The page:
Saudi Arabia real estate reform ‘on the right track,’ housing minister tells conference

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the opening day of the Financial sector Conference in riyadh addressed big themes — housing, macro- economics, capital markets and multibillion- dollar bond issues. (SPA)
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Saudi Arabia’s real estate finance sector — crucial to the ambition of a home-owning economy under the Vision 2030 strategy — is maturing rapidly. (Shutterstock)
Updated 25 April 2019
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Saudi Arabia real estate reform ‘on the right track,’ housing minister tells conference

  • Financial Sector Conference is designed to showcase Saudi Arabia’s finance industry to a world audience
  • The most eye-catching was a plan by the Saudi Real Estate Refinance Company (SRC)

RIYADH: Saudi Arabia’s real estate finance sector — crucial to the ambition of a home-owning economy under the Vision 2030 strategy — is maturing rapidly, a high-profile event in Riyadh heard on Wednesday.
“We’re on the right track,” housing minister Majid Al-Hogail told attendees on the first day of the Financial Sector Conference, designed to showcase Saudi Arabia’s finance industry to a world audience.
His comments came as financial institutions in the Kingdom announced a raft of measures to encourage more home ownership.
The most eye-catching was a plan by the Saudi Real Estate Refinance Company (SRC) — owned by the Public Investment Fund — to issue up to SR3.75 billion ($1 billion) worth of sukuk, or Islamic bonds, this year to finance home ownership plans.
Fabrice Susini, chief executive of the company, said SRC had spent SR1.2 billion buying mortgages from local mortgage finance companies and adding liquidity to these firms. SRC is often compared to US home finance group Fannie Mae.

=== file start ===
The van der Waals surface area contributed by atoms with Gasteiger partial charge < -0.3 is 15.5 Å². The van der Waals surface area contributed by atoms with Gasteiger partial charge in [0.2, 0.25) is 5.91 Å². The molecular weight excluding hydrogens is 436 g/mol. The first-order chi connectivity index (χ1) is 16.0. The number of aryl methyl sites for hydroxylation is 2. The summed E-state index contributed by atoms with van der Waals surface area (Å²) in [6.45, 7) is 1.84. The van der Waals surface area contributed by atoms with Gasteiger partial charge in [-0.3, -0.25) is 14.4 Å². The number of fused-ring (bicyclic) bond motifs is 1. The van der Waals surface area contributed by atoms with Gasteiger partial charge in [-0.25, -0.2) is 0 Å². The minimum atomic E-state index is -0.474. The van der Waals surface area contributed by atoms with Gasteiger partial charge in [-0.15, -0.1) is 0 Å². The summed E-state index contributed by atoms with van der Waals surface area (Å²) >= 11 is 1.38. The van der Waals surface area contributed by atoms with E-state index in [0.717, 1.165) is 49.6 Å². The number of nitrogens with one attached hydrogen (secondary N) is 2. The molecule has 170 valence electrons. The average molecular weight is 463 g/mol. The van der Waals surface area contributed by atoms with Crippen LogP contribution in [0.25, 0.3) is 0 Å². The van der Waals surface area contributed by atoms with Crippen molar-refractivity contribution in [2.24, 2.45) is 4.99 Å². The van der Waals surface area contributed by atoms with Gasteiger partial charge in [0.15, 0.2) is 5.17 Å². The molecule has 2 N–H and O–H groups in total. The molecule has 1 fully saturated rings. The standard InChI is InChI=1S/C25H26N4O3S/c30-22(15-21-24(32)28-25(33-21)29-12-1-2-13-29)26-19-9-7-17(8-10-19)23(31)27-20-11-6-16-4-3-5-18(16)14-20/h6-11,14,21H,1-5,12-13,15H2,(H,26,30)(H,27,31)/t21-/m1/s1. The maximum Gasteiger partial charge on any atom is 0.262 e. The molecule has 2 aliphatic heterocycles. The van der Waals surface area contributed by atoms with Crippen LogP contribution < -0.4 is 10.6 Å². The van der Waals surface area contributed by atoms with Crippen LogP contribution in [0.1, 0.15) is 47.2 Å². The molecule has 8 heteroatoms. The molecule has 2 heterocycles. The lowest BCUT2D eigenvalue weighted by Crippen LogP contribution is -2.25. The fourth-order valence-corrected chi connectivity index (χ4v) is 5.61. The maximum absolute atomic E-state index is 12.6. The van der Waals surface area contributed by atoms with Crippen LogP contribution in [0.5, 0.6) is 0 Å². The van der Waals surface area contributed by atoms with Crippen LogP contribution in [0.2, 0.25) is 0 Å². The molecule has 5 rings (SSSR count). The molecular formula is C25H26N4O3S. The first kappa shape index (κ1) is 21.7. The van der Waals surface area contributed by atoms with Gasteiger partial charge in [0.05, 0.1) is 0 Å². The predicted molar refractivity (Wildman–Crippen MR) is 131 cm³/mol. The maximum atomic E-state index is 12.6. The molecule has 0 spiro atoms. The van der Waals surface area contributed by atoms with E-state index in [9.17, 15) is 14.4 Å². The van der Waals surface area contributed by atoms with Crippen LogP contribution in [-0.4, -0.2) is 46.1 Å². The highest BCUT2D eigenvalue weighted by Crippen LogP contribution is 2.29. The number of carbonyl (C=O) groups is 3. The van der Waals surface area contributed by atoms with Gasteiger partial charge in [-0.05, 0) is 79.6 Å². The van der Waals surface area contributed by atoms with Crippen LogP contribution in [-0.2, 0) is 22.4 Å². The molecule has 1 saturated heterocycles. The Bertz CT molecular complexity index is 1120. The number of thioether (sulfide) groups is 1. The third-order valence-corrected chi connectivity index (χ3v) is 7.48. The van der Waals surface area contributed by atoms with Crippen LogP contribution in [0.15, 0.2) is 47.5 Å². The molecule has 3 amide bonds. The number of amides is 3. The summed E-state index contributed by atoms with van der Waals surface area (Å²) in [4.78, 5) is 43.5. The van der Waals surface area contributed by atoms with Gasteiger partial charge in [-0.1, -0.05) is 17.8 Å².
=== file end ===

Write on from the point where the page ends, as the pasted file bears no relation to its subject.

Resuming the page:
Reform of the financial infrastructure of the property market is regarded as crucial to Saudi Arabia’s Vision 2030 reform plans, to ensure an ownership rate of 70 percent in the privately owned housing market by 2030.
In a panel entitled “Mortgages: Bolstering Industry Appetite,” Al-Hogail spoke of the unique position Saudi Arabia has in the housing market, highlighting the relevance of a database established by the Ministry of Housing to give a better and deeper understanding of the market. The diverse nature of the market presents its own challenges, he said.
“Every city has its own different set of challenges and we can’t generalize. With the establishment of the database, it provides the ministry with a better future outlook through more detailed information, obtained through various means — whether it were through the Electric Company, through the Ministry of Municipal and Rural Affairs, or through the General Authority for Statistics and their surveys.”
“Over 16 government agencies support the housing sector to achieve Saudi Vision objectives, to increase property ownership among Saudis to 70 percent by 2030,” he said.
An official report for the first quarter of 2019 revealed that the finance market reached SR5.6 billion last March. Some 12,800 citizens received loans, and 85 percent were subsidised.
Saudi Arabia last year announced plans to boost the size of the mortgage market to SR502 billion by 2020 as part of a comprehensive plan to provide housing finance to its citizens, facilitating a balanced and sustainable housing environment through the establishment and development programs.
In other deals, Bidaya Home Finance announced three initiatives to enhance the Saudi market. Its first initiative involved the sale of Bidaya’s mortgage portfolio to SRC, valued at SR500 million over a period of six months. SRC, formed in 2017, is also keen to tap foreign institutional investors for its debt sale this year, Fabrice Susini told Reuters in an interview. “Our strategy is clearly to tap the market twice this year,” he said.
“We are really looking at probably issuing something between SR2 to 4 billion that we may be issuing in two tranches.”
He said SRC was looking at sukuk in the 10- to 15-year range, to help minimize refinancing risks. “Generally speaking we are trying to issue as long as possible,” Susini said. He added that the company was assessing whether it could also issue bonds in currencies other than the Saudi riyal.
In March, SRC completed a SR750 million sukuk issue with multiple tenors, under a program that allows it to issue up to SR11 billion of local currency denominated Islamic bonds.


Regulators fail to set date for Boeing 737 MAX return to service

Updated 24 May 2019
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Regulators fail to set date for Boeing 737 MAX return to service

  • ‘The only timetable is to make sure the aircraft is safe to fly’
  • Boeing had held off submitting a proposed software fix for review after the US Federal Aviation Administration raised additional questions